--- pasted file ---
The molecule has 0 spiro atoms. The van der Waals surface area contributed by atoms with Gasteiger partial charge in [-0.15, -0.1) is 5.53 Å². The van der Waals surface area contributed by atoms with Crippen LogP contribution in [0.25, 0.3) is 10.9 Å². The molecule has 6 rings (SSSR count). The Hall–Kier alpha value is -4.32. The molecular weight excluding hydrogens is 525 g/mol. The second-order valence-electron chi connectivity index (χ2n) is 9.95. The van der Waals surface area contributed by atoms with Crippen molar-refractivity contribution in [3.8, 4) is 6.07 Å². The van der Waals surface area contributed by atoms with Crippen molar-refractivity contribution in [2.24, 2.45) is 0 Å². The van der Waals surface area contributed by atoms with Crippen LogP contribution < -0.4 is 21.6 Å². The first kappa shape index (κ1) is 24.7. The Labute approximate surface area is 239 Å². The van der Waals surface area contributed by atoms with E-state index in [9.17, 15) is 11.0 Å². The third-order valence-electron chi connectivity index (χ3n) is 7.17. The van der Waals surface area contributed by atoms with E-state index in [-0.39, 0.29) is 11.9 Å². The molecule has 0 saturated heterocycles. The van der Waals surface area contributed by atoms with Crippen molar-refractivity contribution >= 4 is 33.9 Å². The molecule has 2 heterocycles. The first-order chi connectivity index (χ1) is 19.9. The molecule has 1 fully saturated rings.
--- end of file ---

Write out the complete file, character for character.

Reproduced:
The molecule has 0 spiro atoms. The van der Waals surface area contributed by atoms with Gasteiger partial charge in [-0.15, -0.1) is 5.53 Å². The van der Waals surface area contributed by atoms with Crippen LogP contribution in [0.25, 0.3) is 10.9 Å². The molecule has 6 rings (SSSR count). The Hall–Kier alpha value is -4.32. The molecular weight excluding hydrogens is 525 g/mol. The second-order valence-electron chi connectivity index (χ2n) is 9.95. The van der Waals surface area contributed by atoms with Crippen molar-refractivity contribution in [3.8, 4) is 6.07 Å². The van der Waals surface area contributed by atoms with Crippen molar-refractivity contribution in [2.24, 2.45) is 0 Å². The van der Waals surface area contributed by atoms with Crippen LogP contribution < -0.4 is 21.6 Å². The first kappa shape index (κ1) is 24.7. The Labute approximate surface area is 239 Å². The van der Waals surface area contributed by atoms with E-state index in [9.17, 15) is 11.0 Å². The third-order valence-electron chi connectivity index (χ3n) is 7.17. The van der Waals surface area contributed by atoms with E-state index in [-0.39, 0.29) is 11.9 Å². The molecule has 0 saturated heterocycles. The van der Waals surface area contributed by atoms with Crippen molar-refractivity contribution >= 4 is 33.9 Å². The molecule has 2 heterocycles. The first-order chi connectivity index (χ1) is 19.9. The molecule has 1 fully saturated rings.